The other woman “belongs” to Pablo. The gypsy tells Robert Jordan that she is much braver than Pablo is.
He also explains that they have a machine gun. The gypsy tells Robert Jordan of the last mission in which
Kashkin was killed and Maria rescued. A gypsy woman about fifty years old exits the cave. She is Pilar,
Pablo’s woman. She expresses contempt for Pablo. She asks Robert Jordan to take Maria out of the camp
when he leaves, to take her to the coast where she can be treated well after her imprisonment.
The gypsy woman takes Robert Jordan’s hand and reads his palm. She looks at him and claims that she saw
nothing. Robert Jordan does not believe her and repeatedly asks her what she saw, that he is strong enough to
take bad news. She insists that she saw nothing. At last Robert Jordan awakens Anselmo so they can leave.
Chapter 3 Summary
Robert Jordan and Anselmo climb down the mountain to within fifty yards of the bridge they are to dynamite.
It is a wide, metal bridge crossing a deep gorge. Robert Jordan sees that it will not be difficult to demolish the
bridge and quickly makes sketches of the situation. While Robert Jordan is sketching, Anselmo is observing
the sentries. He points out the single sentry to Robert Jordan. The sentry box on the opposite end of the bridge
is too far for them to see. There is another post five hundred meters below the turn of the stream. Anselmo
says there are seven men and a corporal, according to the gypsy.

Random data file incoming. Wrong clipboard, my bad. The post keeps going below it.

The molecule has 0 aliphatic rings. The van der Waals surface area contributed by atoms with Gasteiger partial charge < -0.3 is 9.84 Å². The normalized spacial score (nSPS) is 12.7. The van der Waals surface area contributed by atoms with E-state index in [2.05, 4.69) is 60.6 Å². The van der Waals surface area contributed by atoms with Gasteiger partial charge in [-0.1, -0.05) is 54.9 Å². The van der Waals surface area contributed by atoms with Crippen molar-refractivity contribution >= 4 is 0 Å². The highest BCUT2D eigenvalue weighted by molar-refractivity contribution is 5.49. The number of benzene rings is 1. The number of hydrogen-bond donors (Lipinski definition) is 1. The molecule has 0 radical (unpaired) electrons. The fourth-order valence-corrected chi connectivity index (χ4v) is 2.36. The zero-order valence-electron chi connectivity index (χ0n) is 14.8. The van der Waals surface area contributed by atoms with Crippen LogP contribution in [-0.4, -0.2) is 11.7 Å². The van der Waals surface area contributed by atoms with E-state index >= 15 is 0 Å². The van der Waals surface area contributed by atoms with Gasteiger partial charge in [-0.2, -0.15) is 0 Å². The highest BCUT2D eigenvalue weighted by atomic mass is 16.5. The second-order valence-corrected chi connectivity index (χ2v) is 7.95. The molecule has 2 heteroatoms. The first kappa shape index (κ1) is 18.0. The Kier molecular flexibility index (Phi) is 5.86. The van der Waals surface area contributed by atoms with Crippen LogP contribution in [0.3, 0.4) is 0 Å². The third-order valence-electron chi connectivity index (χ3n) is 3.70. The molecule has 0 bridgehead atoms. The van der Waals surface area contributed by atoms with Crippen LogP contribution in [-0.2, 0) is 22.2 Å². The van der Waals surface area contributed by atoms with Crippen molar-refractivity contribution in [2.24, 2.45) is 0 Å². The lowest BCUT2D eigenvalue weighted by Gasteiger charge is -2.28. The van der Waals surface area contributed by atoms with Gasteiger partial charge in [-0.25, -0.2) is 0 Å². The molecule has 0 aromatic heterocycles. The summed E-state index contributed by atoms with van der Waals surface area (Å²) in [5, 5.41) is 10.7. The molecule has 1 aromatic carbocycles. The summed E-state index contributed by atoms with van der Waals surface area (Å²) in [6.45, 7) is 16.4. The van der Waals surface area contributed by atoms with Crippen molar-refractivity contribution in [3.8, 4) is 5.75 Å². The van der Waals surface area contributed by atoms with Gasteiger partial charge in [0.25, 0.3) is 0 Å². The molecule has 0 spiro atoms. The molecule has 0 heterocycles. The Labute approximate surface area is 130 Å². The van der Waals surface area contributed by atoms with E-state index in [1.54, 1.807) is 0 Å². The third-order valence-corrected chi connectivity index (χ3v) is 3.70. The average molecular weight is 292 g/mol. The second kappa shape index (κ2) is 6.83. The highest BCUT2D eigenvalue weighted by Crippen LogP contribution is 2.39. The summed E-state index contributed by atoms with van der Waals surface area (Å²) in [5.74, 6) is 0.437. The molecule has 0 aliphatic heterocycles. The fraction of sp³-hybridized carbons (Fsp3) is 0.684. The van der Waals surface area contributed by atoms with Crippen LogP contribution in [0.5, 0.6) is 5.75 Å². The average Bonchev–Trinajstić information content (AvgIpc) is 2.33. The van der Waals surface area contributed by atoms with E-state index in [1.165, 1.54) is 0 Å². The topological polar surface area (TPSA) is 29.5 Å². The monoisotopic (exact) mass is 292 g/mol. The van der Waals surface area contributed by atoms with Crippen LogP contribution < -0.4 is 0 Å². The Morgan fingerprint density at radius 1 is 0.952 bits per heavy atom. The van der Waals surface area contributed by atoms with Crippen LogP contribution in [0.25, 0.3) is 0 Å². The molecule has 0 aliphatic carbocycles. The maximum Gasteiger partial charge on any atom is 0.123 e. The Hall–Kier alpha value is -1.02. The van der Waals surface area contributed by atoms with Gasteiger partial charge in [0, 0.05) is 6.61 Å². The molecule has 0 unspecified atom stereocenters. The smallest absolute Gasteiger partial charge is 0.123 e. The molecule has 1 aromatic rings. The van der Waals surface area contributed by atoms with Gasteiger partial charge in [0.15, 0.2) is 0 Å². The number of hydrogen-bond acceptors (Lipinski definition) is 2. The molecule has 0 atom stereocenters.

They see airplanes flying overhead as they prepare to go. They cannot determine on whose side the airplanes
are on. Both Robert Jordan and Anselmo say they think they are on the side of the Republicans. However,
looking more closely, Robert Jordan sees that they are the wrong shape and that they belong to the Fascists.
But he does not say this to Anselmo. It is better for them to act like the planes belong to them.
Going back to the camp, the two men begin to talk about hunting. Anselmo invites Robert Jordan back after
the war to hunt with him. Robert Jordan says that he does not like to hunt animals, but he is comfortable
killing men if they are enemies during wartime. Anselmo says that he feels the opposite, that the killing of
men, even in a time of war, is a sin. However, he believes that the sins he commits in this war will be
forgiven. When Robert Jordan asks by whom they will be forgiven, Anselmo says that he does not know. He
no longer believes in God, since no God would allow the atrocities he has seen. He misses believing in God,